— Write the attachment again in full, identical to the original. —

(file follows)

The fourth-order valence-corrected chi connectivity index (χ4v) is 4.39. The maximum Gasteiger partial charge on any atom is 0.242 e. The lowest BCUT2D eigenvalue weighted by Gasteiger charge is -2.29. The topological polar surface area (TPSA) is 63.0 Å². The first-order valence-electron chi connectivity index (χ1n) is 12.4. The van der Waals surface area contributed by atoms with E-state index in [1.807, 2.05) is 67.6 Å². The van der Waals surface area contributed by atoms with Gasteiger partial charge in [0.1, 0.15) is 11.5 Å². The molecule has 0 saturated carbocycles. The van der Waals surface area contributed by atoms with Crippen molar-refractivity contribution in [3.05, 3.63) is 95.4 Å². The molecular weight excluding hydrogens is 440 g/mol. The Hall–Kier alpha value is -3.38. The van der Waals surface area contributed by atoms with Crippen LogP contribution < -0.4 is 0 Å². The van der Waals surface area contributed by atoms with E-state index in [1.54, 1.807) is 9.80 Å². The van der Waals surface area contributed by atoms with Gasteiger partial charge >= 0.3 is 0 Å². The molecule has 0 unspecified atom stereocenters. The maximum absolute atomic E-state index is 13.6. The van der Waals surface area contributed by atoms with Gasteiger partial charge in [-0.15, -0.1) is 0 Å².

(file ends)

The fourth-order valence-corrected chi connectivity index (χ4v) is 4.39. The maximum Gasteiger partial charge on any atom is 0.242 e. The lowest BCUT2D eigenvalue weighted by Gasteiger charge is -2.29. The topological polar surface area (TPSA) is 63.0 Å². The first-order valence-electron chi connectivity index (χ1n) is 12.4. The van der Waals surface area contributed by atoms with E-state index in [1.807, 2.05) is 67.6 Å². The van der Waals surface area contributed by atoms with Gasteiger partial charge in [0.1, 0.15) is 11.5 Å². The molecule has 0 saturated carbocycles. The van der Waals surface area contributed by atoms with Crippen molar-refractivity contribution in [3.05, 3.63) is 95.4 Å². The molecular weight excluding hydrogens is 440 g/mol. The Hall–Kier alpha value is -3.38. The van der Waals surface area contributed by atoms with Crippen LogP contribution < -0.4 is 0 Å². The van der Waals surface area contributed by atoms with E-state index in [1.54, 1.807) is 9.80 Å². The van der Waals surface area contributed by atoms with Gasteiger partial charge >= 0.3 is 0 Å². The molecule has 0 unspecified atom stereocenters. The maximum absolute atomic E-state index is 13.6. The van der Waals surface area contributed by atoms with Gasteiger partial charge in [-0.15, -0.1) is 0 Å².